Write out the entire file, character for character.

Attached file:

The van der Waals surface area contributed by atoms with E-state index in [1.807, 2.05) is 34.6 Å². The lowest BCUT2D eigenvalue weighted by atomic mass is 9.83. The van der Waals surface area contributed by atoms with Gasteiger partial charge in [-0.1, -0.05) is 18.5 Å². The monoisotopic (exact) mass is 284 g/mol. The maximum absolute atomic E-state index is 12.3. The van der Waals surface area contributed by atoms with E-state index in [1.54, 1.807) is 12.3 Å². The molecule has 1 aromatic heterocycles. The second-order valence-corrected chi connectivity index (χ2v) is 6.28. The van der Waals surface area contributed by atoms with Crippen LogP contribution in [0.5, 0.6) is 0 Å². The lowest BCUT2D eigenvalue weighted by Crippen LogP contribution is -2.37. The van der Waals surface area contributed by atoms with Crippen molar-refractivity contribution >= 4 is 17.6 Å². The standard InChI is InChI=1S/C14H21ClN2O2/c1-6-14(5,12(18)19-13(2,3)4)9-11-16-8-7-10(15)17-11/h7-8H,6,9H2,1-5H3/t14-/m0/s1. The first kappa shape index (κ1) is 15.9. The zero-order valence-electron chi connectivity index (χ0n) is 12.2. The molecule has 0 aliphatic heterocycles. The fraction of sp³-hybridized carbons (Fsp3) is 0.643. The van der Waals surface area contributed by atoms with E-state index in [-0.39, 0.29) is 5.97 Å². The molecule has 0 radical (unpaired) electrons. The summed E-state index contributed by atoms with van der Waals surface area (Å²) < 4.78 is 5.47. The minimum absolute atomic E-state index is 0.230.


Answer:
The van der Waals surface area contributed by atoms with E-state index in [1.807, 2.05) is 34.6 Å². The lowest BCUT2D eigenvalue weighted by atomic mass is 9.83. The van der Waals surface area contributed by atoms with Gasteiger partial charge in [-0.1, -0.05) is 18.5 Å². The monoisotopic (exact) mass is 284 g/mol. The maximum absolute atomic E-state index is 12.3. The van der Waals surface area contributed by atoms with E-state index in [1.54, 1.807) is 12.3 Å². The molecule has 1 aromatic heterocycles. The second-order valence-corrected chi connectivity index (χ2v) is 6.28. The van der Waals surface area contributed by atoms with Crippen LogP contribution in [0.5, 0.6) is 0 Å². The lowest BCUT2D eigenvalue weighted by Crippen LogP contribution is -2.37. The van der Waals surface area contributed by atoms with Crippen molar-refractivity contribution >= 4 is 17.6 Å². The standard InChI is InChI=1S/C14H21ClN2O2/c1-6-14(5,12(18)19-13(2,3)4)9-11-16-8-7-10(15)17-11/h7-8H,6,9H2,1-5H3/t14-/m0/s1. The first kappa shape index (κ1) is 15.9. The zero-order valence-electron chi connectivity index (χ0n) is 12.2. The molecule has 0 aliphatic heterocycles. The fraction of sp³-hybridized carbons (Fsp3) is 0.643. The van der Waals surface area contributed by atoms with E-state index in [-0.39, 0.29) is 5.97 Å². The molecule has 0 radical (unpaired) electrons. The summed E-state index contributed by atoms with van der Waals surface area (Å²) < 4.78 is 5.47. The minimum absolute atomic E-state index is 0.230.